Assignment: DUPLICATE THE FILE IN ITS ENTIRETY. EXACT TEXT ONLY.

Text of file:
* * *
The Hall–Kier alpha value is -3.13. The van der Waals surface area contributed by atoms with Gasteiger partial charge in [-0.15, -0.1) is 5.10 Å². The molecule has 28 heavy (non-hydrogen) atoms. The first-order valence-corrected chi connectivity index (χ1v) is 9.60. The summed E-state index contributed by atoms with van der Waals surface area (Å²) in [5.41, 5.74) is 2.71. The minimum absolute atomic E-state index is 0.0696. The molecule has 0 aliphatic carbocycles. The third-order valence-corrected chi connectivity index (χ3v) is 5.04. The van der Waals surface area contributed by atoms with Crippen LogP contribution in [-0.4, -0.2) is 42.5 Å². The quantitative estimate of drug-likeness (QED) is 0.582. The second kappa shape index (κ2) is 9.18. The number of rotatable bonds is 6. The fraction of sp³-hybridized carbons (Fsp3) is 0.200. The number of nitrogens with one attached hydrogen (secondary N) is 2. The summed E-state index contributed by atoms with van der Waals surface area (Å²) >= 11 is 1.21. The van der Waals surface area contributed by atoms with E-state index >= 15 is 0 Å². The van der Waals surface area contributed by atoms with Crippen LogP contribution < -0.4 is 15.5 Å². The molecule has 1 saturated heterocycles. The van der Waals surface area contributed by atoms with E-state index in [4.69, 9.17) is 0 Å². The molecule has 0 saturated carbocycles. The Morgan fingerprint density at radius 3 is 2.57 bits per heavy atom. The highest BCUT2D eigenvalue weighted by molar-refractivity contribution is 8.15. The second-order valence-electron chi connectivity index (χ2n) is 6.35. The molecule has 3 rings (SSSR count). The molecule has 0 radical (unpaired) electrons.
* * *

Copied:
The Hall–Kier alpha value is -3.13. The van der Waals surface area contributed by atoms with Gasteiger partial charge in [-0.15, -0.1) is 5.10 Å². The molecule has 28 heavy (non-hydrogen) atoms. The first-order valence-corrected chi connectivity index (χ1v) is 9.60. The summed E-state index contributed by atoms with van der Waals surface area (Å²) in [5.41, 5.74) is 2.71. The minimum absolute atomic E-state index is 0.0696. The molecule has 0 aliphatic carbocycles. The third-order valence-corrected chi connectivity index (χ3v) is 5.04. The van der Waals surface area contributed by atoms with Crippen LogP contribution in [-0.4, -0.2) is 42.5 Å². The quantitative estimate of drug-likeness (QED) is 0.582. The second kappa shape index (κ2) is 9.18. The number of rotatable bonds is 6. The fraction of sp³-hybridized carbons (Fsp3) is 0.200. The number of nitrogens with one attached hydrogen (secondary N) is 2. The summed E-state index contributed by atoms with van der Waals surface area (Å²) >= 11 is 1.21. The van der Waals surface area contributed by atoms with E-state index >= 15 is 0 Å². The van der Waals surface area contributed by atoms with Crippen LogP contribution < -0.4 is 15.5 Å². The molecule has 1 saturated heterocycles. The van der Waals surface area contributed by atoms with E-state index in [4.69, 9.17) is 0 Å². The molecule has 0 saturated carbocycles. The Morgan fingerprint density at radius 3 is 2.57 bits per heavy atom. The highest BCUT2D eigenvalue weighted by molar-refractivity contribution is 8.15. The second-order valence-electron chi connectivity index (χ2n) is 6.35. The molecule has 3 rings (SSSR count). The molecule has 0 radical (unpaired) electrons.